Not to try to change anyone's mind, but in the remote possibilty anyone is interested in understanding where some of Batchelor's combinations come from, he was once a Tibetan Buddhist Monk. In Tibet all three paths; Shravakayana, Mahayana, and Vajrayana, were preserved as an evolution of teachings completely. In terms of lineages, Tibet has the ancient Nyingma, the newer traditions of Sakya, Kagyu and Kadam. The present Gelug tradition evolved from the Kadam lineage. Despite the differences in these, they all incorporate the Buddha's teachings in full through the practices of Sutrayana and the Mahayana. Even the pre-existing Bon tradition came in time to possess its own full set. I think this is, in part, to the re-forming role of the Indian pandit Atisha in Tibet who once when asked about the range of teachings (which was the best way to practice?) uttered a much quoted phrase there. In effect he replied that one should study them all, practicing the points common to each. Doing so many found that (for instance) compassion was present in all.
    You could read about this approach, if you wished, in the book "For the Benefit of All Beings: A Commentary on the Way of the Bodhisattva" by Dalai Lama.
    Shantideva, who deliverd the Bodhicharyavatara (Way of the Bodhisattva) was Indian and it was delivered first at the Nalanda Monastery in India where monks from all traditions were taught the complete teachings of Buddha.
    There is this view regarding mixing water and milk, I don't deny it, but there is also this other.
    In the spirit of Nalanda and the Mahayana adherents, what was put in? What was left out? The path of the Arahant did not hold up well when debated and compared with the Way of the Bodhisattva discipline, to be sure. In other respects, a common conclusion was, "There is one dharma, not many."
    Closer to home, and within the Zen ancestors, this idea is also expressed in the verses of "Shinjinmei" or "Shinjin no mei" or "Hsin Hsin Ming", as often attributed to Sosan Zenji, Third Zen Ancestor.
    Gassho,
    Don

  12. #12

    Re: Alone with Others

    Instead of thinking of hinayana, mahayana and vajrayana as schools, I prefer to think of them as type of practices, that can be found in any school. In hinayana we realize dukha, that life is ultimately unsatisfactory and decide to the take the eightfold path to cure us from such a disease. In mahayana we realise Buddha nature and the need to put other beings happiness before yours. About varjayana I'm not that sure,as I am a lot less familiar with it. If we read it as using visualizations, I 've never read about using visualizations in zen, but then we can a more open reading of vajrayana as techniques to facilitate living our daily lives according to the Dharma.
    And thanks a lot for the abstract, Al. As far as I can see Batchelor did a good job connecting Buddhism and existentialism. Not sure if Sartre wouls approve such a reading, but I'd say that concepts like unauthentic being or being-with actually become richer and more interesting with that reading.

    Gassho

  13. #13

    Re: Alone with Others

    Quote Originally Posted by Jundo

    Hi Perry,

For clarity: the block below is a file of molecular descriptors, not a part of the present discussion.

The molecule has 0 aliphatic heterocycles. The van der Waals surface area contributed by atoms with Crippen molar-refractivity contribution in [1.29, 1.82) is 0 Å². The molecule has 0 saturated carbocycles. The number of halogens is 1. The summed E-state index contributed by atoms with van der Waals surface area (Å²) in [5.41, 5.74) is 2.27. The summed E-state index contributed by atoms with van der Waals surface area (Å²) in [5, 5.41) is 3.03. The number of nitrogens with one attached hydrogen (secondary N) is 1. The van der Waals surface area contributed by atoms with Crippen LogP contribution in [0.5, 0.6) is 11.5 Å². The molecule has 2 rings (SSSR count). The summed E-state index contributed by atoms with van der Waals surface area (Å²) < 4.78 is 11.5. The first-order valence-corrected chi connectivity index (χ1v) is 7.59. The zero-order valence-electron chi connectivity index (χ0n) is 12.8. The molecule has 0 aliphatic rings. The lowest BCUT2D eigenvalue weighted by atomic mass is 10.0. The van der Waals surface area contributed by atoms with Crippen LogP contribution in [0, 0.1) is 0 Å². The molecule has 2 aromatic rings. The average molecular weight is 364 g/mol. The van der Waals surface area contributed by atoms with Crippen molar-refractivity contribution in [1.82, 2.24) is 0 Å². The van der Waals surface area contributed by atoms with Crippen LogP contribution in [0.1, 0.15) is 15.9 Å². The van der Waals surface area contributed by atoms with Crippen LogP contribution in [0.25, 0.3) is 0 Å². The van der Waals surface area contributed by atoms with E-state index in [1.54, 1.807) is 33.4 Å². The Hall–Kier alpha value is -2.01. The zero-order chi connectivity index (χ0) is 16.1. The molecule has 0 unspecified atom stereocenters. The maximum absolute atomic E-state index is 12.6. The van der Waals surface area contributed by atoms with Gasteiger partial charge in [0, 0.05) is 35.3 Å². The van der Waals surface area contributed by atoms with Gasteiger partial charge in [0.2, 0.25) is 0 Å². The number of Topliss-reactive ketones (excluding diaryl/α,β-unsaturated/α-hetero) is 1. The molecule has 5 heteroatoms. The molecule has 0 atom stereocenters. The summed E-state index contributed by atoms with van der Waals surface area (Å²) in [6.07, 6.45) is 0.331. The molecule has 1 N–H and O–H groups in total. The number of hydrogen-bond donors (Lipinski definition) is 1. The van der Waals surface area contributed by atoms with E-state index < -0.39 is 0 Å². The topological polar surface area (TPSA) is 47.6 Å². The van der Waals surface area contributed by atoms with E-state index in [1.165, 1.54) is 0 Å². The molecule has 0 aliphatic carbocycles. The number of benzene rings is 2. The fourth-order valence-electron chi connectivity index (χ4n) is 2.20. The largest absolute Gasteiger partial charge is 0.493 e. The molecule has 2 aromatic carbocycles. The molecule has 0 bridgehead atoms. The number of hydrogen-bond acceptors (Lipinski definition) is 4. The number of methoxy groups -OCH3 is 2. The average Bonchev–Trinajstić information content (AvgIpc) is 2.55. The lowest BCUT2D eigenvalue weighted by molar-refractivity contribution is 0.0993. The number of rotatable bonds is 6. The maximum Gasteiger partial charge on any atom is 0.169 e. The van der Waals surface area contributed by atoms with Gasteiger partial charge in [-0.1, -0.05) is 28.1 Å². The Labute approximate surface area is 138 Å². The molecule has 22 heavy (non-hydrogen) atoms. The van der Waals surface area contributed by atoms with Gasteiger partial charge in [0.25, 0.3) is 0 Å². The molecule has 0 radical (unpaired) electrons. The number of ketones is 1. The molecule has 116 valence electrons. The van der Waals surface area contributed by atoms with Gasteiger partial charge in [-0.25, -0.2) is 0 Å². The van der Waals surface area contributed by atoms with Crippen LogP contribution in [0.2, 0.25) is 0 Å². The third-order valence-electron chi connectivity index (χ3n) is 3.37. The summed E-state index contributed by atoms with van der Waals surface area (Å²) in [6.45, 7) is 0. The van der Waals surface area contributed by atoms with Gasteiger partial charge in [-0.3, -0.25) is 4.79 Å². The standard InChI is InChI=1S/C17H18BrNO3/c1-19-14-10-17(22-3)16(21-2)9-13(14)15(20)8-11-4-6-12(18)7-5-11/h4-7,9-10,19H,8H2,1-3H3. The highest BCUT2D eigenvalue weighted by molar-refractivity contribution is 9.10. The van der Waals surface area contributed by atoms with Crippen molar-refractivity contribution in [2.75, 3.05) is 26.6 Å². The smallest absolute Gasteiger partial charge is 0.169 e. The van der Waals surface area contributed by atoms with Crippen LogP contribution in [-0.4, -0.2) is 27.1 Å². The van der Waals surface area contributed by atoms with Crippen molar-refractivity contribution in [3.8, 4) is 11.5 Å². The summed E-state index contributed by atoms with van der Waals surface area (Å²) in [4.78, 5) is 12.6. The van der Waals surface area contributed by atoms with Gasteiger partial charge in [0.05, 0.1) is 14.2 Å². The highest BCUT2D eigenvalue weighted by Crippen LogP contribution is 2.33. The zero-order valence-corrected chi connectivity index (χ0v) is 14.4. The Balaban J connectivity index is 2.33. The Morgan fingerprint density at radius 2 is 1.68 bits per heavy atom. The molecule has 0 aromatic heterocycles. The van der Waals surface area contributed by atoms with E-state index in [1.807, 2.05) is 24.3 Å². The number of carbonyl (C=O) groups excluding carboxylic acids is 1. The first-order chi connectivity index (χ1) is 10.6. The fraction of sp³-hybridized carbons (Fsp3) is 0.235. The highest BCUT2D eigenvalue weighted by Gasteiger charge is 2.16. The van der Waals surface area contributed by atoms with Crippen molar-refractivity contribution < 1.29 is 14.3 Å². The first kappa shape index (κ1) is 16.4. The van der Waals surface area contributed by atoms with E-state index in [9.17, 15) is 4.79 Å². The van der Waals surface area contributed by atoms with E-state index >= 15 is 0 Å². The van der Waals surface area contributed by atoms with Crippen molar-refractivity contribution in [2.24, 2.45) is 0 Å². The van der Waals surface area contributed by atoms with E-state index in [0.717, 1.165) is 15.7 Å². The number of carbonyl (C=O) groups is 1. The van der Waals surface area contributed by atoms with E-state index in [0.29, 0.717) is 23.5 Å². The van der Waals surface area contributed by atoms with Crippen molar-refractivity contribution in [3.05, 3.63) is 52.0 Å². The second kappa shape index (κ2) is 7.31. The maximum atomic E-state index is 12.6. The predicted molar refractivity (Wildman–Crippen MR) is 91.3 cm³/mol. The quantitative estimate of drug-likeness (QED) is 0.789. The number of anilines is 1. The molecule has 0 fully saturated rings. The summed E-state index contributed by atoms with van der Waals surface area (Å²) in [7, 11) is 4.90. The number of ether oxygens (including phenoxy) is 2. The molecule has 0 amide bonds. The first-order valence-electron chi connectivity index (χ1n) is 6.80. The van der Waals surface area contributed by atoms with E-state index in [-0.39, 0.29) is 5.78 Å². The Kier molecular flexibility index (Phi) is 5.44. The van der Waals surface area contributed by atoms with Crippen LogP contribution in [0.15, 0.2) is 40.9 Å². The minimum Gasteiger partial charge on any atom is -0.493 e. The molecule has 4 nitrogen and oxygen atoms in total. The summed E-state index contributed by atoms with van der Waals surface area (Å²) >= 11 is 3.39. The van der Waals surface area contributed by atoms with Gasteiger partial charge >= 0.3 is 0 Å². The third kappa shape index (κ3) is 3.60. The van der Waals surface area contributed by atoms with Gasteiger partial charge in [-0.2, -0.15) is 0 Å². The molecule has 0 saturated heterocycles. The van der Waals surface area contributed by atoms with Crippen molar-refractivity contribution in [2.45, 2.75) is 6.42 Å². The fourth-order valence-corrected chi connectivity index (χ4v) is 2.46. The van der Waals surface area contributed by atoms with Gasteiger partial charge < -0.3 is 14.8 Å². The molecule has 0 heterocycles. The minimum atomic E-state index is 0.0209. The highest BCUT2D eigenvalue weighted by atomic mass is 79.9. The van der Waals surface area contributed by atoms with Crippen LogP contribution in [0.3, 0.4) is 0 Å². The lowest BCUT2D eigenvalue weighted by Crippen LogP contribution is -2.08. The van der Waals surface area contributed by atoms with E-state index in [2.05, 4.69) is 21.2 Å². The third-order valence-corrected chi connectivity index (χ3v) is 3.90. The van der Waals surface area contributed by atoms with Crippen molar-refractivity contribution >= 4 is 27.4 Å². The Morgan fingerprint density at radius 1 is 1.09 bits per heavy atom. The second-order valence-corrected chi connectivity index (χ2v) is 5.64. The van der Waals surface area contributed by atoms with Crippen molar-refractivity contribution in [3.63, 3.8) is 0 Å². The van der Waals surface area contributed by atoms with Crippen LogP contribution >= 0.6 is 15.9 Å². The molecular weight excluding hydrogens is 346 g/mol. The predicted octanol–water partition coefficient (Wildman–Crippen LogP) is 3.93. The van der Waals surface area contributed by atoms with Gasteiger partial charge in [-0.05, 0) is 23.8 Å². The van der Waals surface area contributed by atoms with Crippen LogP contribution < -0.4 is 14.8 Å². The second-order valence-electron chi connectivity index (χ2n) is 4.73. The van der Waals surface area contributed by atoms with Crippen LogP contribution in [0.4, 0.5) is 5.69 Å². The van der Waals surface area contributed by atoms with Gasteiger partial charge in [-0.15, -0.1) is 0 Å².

Master Dogen often quoted and praised (and sometimes criticized) teachings from the "Small Vehicle". Sometimes, he would practice some esoteric elements, sometimes say they are not needed or misguided. As in our discussion of walking the Buddhist and Christian/Jewish path, as far as I am concerned, it depends how this is done. One can "make a salad" wisely or foolishly. Tomatoes and greens go together well, but I would not mix and match ketchup and bananas!



    In this Sangha, the core is the wondrous, complete finding in the radical, non-attaining and goallessness of Shikantaza ... moving forward, yet ever still ... polishing the tile, yet not one thing to change. If one is of such Mind, then one can "add" (although nothing in need of "adding") to this Practice much as one can "practice Shikantaza" while chanting or bowing, baking a pie or doing the laundry. Do it some other way, with an excess of gaining and divisive mind, and none of it is very compatible.

    Also, before feeling the need to "add" to this practice, understand fully the basic wholeness and completeness of this practice just as it is. Don't go looking to add more spices and salt and needless decoration to a soup which is already rich and nourishing and complete.

    Gassho, J
    Hello Jundo,

    I'm not (intentionally) trying to add more spices to the soup, and while I'm still new at this practice (hopefully I always will be), gradually I think a little of what you say is making its way through this legendarily thick skull. There isn't, I'm beginning to suspect anything to add to, or take away from, this practice.

    What I mean is, to try and use your analogy, that simply because recipe "A" uses ketchup and recipe "B" uses bananas, ketchup and bananas are not necessarily the exclusive property of those respective recipes.

    Upon reviewing the topic, I think that David expressed my point much better than I have been able to, with the exception that I would posit "in Mahayana we realize Buddha nature and [that our happiness and the happiness of others are not two different things.]"

    I apologize if my understanding is wrong, or lacking.

    Metta and Gassho,

    Perry

Bookmarks

Posting Permissions

  • You may not post new threads
  • You may not post replies
  • You may not post attachments
  • You may not edit your posts
  •